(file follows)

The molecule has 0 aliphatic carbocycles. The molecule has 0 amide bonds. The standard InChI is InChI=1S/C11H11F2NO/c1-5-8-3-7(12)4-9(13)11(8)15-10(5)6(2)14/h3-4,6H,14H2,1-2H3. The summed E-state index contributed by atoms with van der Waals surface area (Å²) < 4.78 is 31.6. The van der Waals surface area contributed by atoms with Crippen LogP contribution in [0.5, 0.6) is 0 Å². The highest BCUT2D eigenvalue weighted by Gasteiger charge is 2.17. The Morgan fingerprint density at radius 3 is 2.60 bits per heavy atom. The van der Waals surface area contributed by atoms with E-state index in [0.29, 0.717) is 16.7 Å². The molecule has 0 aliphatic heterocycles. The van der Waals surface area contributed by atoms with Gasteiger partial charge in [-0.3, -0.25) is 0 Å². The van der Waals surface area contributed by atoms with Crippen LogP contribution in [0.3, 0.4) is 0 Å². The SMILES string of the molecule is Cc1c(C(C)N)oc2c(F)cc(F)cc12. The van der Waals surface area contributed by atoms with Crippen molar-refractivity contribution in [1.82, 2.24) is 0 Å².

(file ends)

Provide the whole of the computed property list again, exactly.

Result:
The molecule has 0 aliphatic carbocycles. The molecule has 0 amide bonds. The standard InChI is InChI=1S/C11H11F2NO/c1-5-8-3-7(12)4-9(13)11(8)15-10(5)6(2)14/h3-4,6H,14H2,1-2H3. The summed E-state index contributed by atoms with van der Waals surface area (Å²) < 4.78 is 31.6. The van der Waals surface area contributed by atoms with Crippen LogP contribution in [0.5, 0.6) is 0 Å². The highest BCUT2D eigenvalue weighted by Gasteiger charge is 2.17. The Morgan fingerprint density at radius 3 is 2.60 bits per heavy atom. The van der Waals surface area contributed by atoms with E-state index in [0.29, 0.717) is 16.7 Å². The molecule has 0 aliphatic heterocycles. The van der Waals surface area contributed by atoms with Gasteiger partial charge in [-0.3, -0.25) is 0 Å². The van der Waals surface area contributed by atoms with Crippen LogP contribution in [0.3, 0.4) is 0 Å². The SMILES string of the molecule is Cc1c(C(C)N)oc2c(F)cc(F)cc12. The van der Waals surface area contributed by atoms with Crippen molar-refractivity contribution in [1.82, 2.24) is 0 Å².